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French court delays 'Jungle' migrant camp eviction
Photo: AFP

French court delays 'Jungle' migrant camp eviction

AFP/The Local · 23 Feb 2016, 15:19

Published: 23 Feb 2016 08:27 GMT+01:00
Updated: 23 Feb 2016 15:19 GMT+01:00

"We will not know today," said a source in the court in the northern city of Lille, adding that a decision was not now expected until Wednesday or Thursday.
   
Emotions were running high in the "Jungle" on the outskirts of the northern port city of Calais, where many residents had refused to leave despite a 7pm deadline to vacate the southern half of the camp.
   
The issue has played into the fraught discussions about Britain's possible exit from the European Union, with France under pressure to stop refugees trying to board lorries and ferries to cross the Channel.
   
Some British opponents of "Brexit" say they would lose the ability to call on France to stop the flow of refugees if Britain were to leave the EU.
   
Local authorities had said the demolition of the makeshift houses in the southern section of the camp would begin on Wednesday.
   
But charities working in the Jungle have challenged the eviction order, and a magistrate visited the camp early on Tuesday to assess the situation.
   
She was initially due to announce a verdict later in the day, but this was delayed.
 
   
Many residents appeared to be standing firm.
Story continues below…
   
"I don't have anywhere else to go," said John, a 28-year-old Sudanese migrant.
   
"We don't want to leave Calais because we don't want to get further away from England, which is still our goal."
 

"Around 500 to 1,000 migrants will just disappear because there is nowhere for them to go," Michel Janssens from the charity Medecins sans Frontieres told The Local.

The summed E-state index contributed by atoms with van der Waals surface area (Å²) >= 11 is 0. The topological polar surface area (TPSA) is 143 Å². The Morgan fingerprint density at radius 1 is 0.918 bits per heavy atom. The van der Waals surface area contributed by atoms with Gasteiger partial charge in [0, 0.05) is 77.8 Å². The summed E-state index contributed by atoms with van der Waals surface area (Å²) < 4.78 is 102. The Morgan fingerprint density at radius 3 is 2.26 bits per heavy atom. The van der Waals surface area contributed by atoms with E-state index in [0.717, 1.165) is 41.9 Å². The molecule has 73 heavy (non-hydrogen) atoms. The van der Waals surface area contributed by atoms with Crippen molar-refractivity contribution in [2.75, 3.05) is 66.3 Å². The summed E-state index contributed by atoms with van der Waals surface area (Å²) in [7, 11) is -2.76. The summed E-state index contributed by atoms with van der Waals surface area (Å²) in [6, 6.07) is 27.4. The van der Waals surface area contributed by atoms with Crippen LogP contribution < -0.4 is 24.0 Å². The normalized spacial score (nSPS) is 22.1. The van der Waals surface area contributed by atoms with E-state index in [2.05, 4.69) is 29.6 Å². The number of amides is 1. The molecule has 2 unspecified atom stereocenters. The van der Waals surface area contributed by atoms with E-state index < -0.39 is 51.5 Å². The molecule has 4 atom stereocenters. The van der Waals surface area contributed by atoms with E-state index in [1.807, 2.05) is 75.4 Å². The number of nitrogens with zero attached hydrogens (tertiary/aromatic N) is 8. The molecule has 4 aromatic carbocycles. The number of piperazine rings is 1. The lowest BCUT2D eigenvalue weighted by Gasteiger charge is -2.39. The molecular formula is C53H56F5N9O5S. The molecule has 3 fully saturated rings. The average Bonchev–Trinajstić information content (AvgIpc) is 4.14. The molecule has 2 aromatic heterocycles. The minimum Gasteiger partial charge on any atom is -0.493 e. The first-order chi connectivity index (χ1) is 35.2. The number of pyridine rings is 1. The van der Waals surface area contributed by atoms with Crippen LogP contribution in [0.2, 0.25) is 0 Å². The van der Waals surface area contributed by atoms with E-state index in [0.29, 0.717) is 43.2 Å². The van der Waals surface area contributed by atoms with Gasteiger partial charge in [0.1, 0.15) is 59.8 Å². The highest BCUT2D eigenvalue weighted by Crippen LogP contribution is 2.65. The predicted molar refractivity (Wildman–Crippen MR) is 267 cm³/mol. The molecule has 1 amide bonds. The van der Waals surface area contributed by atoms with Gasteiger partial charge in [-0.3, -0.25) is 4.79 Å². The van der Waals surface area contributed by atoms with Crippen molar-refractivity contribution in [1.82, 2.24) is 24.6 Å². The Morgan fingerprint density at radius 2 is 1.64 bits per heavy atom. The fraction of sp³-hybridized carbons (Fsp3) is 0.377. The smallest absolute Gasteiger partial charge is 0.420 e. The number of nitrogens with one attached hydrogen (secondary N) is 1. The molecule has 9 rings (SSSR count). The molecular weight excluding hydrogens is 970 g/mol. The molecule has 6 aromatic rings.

"It's not human to do that. We are not fighting for them to keep the camp but for the occupants to be given adequate and humane lodging," Janssens added.

"All this will do is see hundreds end up living in clandestine camps."

The state wants to eventually reduce the population of the Jungle to 2,000 people.

Those being pushed out of the camp can go to one of around 100 accommodation centres elsewhere in France, or into refitted shipping containers set up nearby.

The containers have not proved popular with migrants, who say they lack communal spaces and restrict their movements, while local charities say they fail to meet international standards.

Conditions in other camps along the northern French coast are even more dire than those in the Jungle.

The French authorities have been gradually trying to shut down the Jungle, encouraging residents to head for proper centres elsewhere in France.

However, many of the residents have family or community ties to Britain and are reluctant to give up their dream of crossing the Channel.

A campaign spearheaded by celebrities such as actors Jude Law and Benedict Cumberbatch has called on the British government to let children from the camp be reunited with families in Britain and take responsibility for the "humanitarian crisis" in the Jungle.

Calais town hall has claimed the eviction is in response to "abuses" committed by migrants that had led to "an aggravated level of tension" in recent weeks.

It said camp residents were throwing stones and other projectiles at lorries and security forces on a daily basis, but also condemned members of far-right groups who loiter outside the Jungle to beat up migrants.

On Monday, six migrants were each given a month in prison for occupying a ferry in northern France in a protest calling for Britain to allow asylum seekers in.

AFP/The Local (ben.mcpartland@thelocal.com)

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